short answer to the -uestion is, 5It depends.6 (hile at first glance it may
appear that the stock with the lower price has more room for growth, price
does not tell the entire picture. Suppose the 78 stock has , billion shares
outstanding. 4hat means it has 78 billion market cap, hardly a small cap
stock. 9n the flip side, if the 7:* stock has 8*,*** shares gives it a market
cap of 7,,8**,***, and hence it is e%tremely small and is probably seen as
having higher growth potential. 1enerally' high gro!th potential has little
to do !ith a stoc+2s price' and has "ore to do !ith it2s operations and
revenue prospects.
Forward rates
4hese are agreed-upon interest rates for a bond to be issued in the future. "or
e%ample, the one year forward rate for a five-year ;.S. 4reasury note represents the interest
forward rate on a five-year 4-note that will be issued
one year from now /and that will mature si% years from now1. 4his
5forward6 rate changes daily <ust like the rates of already-issued bonds. It is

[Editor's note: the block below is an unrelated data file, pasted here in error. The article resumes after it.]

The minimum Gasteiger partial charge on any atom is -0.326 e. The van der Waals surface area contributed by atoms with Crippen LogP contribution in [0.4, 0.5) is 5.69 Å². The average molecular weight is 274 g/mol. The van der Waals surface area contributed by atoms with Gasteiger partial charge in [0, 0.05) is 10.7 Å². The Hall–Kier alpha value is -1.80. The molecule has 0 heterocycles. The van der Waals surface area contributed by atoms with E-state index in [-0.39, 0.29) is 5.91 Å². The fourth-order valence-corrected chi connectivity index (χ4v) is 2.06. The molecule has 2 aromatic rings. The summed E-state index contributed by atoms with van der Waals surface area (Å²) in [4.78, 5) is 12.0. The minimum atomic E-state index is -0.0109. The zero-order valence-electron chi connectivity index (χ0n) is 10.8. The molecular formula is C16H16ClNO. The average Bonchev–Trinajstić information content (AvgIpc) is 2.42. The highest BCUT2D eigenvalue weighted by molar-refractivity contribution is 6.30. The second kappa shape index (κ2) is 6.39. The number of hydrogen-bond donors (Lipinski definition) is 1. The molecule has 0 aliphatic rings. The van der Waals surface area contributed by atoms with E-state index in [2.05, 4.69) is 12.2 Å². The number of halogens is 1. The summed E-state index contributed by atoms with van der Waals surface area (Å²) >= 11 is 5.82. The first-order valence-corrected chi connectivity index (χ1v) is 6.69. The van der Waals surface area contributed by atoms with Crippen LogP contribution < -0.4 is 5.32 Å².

essentially based on the markets e%pectation of what the interest rate a year
from now will be, and can be calculated using the rates of current bonds.
some amount of inflation /usually around , to 8 percent1 is a sign of a healthy economy. If the
economy is healthy and the stock market is growing, consumer spending increases. 4his means
that people are buying more goods, and by conse-uence, more goods are in demand. =o inflation
means that you do not have a robust economy > that there is no competitive demand for goods.
In general, a positive economic event /such as a decrease in unemployment, greater consumer
confidence, higher personal income, etc.1 drives up inflation over the long term /because there are
more people working, there is more money to be spent1, which drives up interest rates, which
causes a decrease in bond prices.
When should a co"pany issue de*t instead of issuing e3uity?
"irst, a company needs a steady cash flow before it can consider issuing debt
/otherwise, it can -uickly fall behind interest payments and eventually see
its assets sei?ed1. 9nce a company can issue debt, it should almost always
prefer issuing debt to issuing e-uity.
@enerally, if the e%pected return on e-uity is higher than the e%pected return